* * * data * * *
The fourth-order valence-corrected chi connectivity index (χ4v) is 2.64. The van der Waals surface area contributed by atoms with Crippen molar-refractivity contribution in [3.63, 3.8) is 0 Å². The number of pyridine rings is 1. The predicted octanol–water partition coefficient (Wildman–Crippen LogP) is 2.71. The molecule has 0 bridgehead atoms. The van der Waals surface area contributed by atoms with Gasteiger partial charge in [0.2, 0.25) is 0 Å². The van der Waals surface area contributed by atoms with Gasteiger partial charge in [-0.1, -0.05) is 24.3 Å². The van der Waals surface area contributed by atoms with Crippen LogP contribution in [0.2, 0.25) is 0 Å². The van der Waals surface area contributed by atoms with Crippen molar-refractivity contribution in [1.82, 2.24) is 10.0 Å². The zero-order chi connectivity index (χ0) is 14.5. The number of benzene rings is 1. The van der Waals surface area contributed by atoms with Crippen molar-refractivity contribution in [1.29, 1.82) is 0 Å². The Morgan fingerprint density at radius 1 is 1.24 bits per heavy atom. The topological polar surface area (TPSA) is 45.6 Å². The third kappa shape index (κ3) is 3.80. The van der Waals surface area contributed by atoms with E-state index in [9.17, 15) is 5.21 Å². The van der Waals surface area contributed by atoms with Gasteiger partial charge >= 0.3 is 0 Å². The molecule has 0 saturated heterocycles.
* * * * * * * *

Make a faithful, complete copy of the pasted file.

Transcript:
The fourth-order valence-corrected chi connectivity index (χ4v) is 2.64. The van der Waals surface area contributed by atoms with Crippen molar-refractivity contribution in [3.63, 3.8) is 0 Å². The number of pyridine rings is 1. The predicted octanol–water partition coefficient (Wildman–Crippen LogP) is 2.71. The molecule has 0 bridgehead atoms. The van der Waals surface area contributed by atoms with Gasteiger partial charge in [0.2, 0.25) is 0 Å². The van der Waals surface area contributed by atoms with Gasteiger partial charge in [-0.1, -0.05) is 24.3 Å². The van der Waals surface area contributed by atoms with Crippen LogP contribution in [0.2, 0.25) is 0 Å². The van der Waals surface area contributed by atoms with Crippen molar-refractivity contribution in [1.82, 2.24) is 10.0 Å². The zero-order chi connectivity index (χ0) is 14.5. The number of benzene rings is 1. The van der Waals surface area contributed by atoms with Crippen molar-refractivity contribution in [1.29, 1.82) is 0 Å². The Morgan fingerprint density at radius 1 is 1.24 bits per heavy atom. The topological polar surface area (TPSA) is 45.6 Å². The third kappa shape index (κ3) is 3.80. The van der Waals surface area contributed by atoms with E-state index in [9.17, 15) is 5.21 Å². The van der Waals surface area contributed by atoms with Gasteiger partial charge >= 0.3 is 0 Å². The molecule has 0 saturated heterocycles.